Campagnolo. Often mispronounced and underappreciated but it has kitted out the bikes that have won the Tour de France (and all other races in history) more than all other options combined. Campagnolo is relevant to this climb.
On a freezing November day in 1924, while racing over the Croce d’Aune, Tullio Campagnolo invented in his mind the modern cam-style skewer, inspired by his inability to undo the wing nuts on his rear axel He later invents the first rear derailleur as well. Today Campagnolo makes stunning but expensive components, with a greater consideration given to aesthetics than do Shimano and SRAM because these are Italians. God bless them. I love Campagnolo components and every cyclist should too because no matter what they ride, Tullio Campagnolo has influenced their lives for the better.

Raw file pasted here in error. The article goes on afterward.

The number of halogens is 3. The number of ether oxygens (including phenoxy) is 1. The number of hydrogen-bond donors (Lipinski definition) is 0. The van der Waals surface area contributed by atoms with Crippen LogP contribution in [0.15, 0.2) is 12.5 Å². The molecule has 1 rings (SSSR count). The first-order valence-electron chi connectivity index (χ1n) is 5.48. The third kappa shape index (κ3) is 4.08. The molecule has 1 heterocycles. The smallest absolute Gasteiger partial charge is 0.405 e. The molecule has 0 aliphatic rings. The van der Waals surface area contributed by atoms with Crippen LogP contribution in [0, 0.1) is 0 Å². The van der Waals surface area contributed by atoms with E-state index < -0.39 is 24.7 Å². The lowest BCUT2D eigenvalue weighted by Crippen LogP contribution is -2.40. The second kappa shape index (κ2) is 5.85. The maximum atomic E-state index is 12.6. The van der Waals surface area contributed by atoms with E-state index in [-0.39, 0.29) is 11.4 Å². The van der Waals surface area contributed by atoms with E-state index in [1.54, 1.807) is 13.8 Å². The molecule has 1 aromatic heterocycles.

As a Campy fanboy, I had to pay pilgrimage to the place where cycling modernization accelerated. Passo Croce d’Aune.
Distance: Not long. Depends on where you start. It ranges from 1 to over 10 percent. It’s not a hard climb but there are those 10% sections in the last 3 km.
This ride caught my eye in the 2019 Giro, stage 20, won by Pello Bilbao.
To ride or not to ride
This climb and this route were both a delight. Though not a bucket list climb it was a perfect day in the Italian countryside. The auto traffic was non existent and the scenery exquisite. Stop, as I did, in the village of Aune and have a snack then continue on exploring the areas tiny quite roads.